Category Archives: Human Rights

Make women’s work visible!

By Zubeida Mustafa

Women have traditionally been the invisible factor in national development in Pakistan as in other Third World countries. That is because the contribution they make to the economy has predominantly, been in the form of unpaid labour that has never been counted.

It is time the women’s role in development was quantified. What better time there is for it than now. The census can easily be used to probe into the gender issue.

India is doing it with the help of UNIFEM. We can emulate them. The idea should be to draw information on the unpaid work done by women in farms and family enterprises. Continue reading Make women’s work visible!

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Rethinking in the social sciences

By Zubeida Mustafa

One positive result of the growth of consciousness of the women’s role in society has been that some rethinking is now taking place in the social sciences.

Economics, the most male-oriented of disciplines, specially finds itself outpaced by the changes in the status of women. While previously economists never took gender into account in formulating yardsticks and definitions to measure and explain various concepts and computing statistics, they are now being forced to take note of women’s contribution to economic and social activity. Continue reading Rethinking in the social sciences

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I was determined to live — and live normally

By Zubeida Mustafa

Dr Rukhsana Parveen is a Senior House Officer in the Nawabshah Civil Hospital. Her job in the 73- bed medical ward is considerably demanding entailing as it does six hours of morning duty every day and four emergency duties a week — twice in the afternoon and twice at night.

For 27-year-old Rukhsana, her work as a physician is most satisfying. She speaks enthusiastically about her profession, narrating animatedly her experiences with her patients. She is proud of her achievements: in the last few weeks she has cured six patients suffering, from the deadly disease Hepatitis-B. Continue reading I was determined to live — and live normally

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Helpful donors come to the rescue

By Zubeida Mustafa

When ‘ the first kidney transplant operation was performed at the Civil Hospital, Karachi, on November 20, 1985, few expected it to be more than a rare surgical feat accomplished once in a blue moon. After all, the obstacles to be surmounted were several, the most significant being financial constraints. Could a hospital in the public sector with a limited budget, sustain a programme which cost Rs 140,000 to provide postoperative care and drugs to one patient for one year?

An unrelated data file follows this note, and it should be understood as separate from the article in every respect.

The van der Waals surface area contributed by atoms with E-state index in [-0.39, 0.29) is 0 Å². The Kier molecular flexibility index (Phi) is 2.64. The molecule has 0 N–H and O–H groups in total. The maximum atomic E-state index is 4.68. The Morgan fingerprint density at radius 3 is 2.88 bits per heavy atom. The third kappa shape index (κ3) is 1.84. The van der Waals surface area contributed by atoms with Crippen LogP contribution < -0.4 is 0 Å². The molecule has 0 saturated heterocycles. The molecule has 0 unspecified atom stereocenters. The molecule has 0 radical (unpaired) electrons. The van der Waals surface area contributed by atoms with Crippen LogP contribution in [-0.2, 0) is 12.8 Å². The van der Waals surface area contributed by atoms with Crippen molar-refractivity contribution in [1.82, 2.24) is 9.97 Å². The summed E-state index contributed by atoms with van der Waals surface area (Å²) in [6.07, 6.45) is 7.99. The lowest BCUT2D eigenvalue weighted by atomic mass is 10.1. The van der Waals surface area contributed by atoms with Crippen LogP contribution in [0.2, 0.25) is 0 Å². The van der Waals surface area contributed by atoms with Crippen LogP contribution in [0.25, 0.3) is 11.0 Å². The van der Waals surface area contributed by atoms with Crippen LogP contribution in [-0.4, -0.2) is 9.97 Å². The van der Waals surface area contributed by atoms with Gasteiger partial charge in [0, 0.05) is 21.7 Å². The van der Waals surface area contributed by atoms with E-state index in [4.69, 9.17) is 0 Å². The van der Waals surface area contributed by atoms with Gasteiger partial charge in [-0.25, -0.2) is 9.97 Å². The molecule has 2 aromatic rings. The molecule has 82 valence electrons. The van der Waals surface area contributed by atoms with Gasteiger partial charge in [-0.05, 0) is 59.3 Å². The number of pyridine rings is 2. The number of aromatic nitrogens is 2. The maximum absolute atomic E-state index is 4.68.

40-10-03-1989-AThere were other limiting factors as well. Even though the availability of surgical skill could be taken for granted, without an infrastructure of specialised nursing, extensive dialysis services and laboratory facilities, kidney transplant surgery could not be made routine. At that time arrangements did not even exist in the country for tissue matching, the first prerequisite for a transplant operation, and blood samples had to be sent abroad for this purpose.

Then there was the question of social acceptance of an idea that was quite radical for a society where life and death have a religious sanctity about them and are not. to be tampered with. Would donors be readily available and how would the people react to the concept of cadaveric donation, which has to be the ultimate endeavour of a transplant programme. Continue reading Helpful donors come to the rescue

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Budget and education:  Shortfall in outlay despite Iqra and other incomes                                                   

By Zubeida Mustafa

 WHILE the federal and provincial budgets announced in June have shown an increase in the allocations for the education sector as in previous years the government has failed to display the political will, social commitment and economic capacity to promote education sufficiently in a country where 74 per cent of the population is illiterate.The fact is that, increase in funds notwithstanding, Pakistan is still a long way from the goals the framers of the Sixth Five-Year Plan had laid down in 1983, which would have boosted literacy to 48 per cent and primary school enrolment ratio to 75 per cent. Continue reading Budget and education:  Shortfall in outlay despite Iqra and other incomes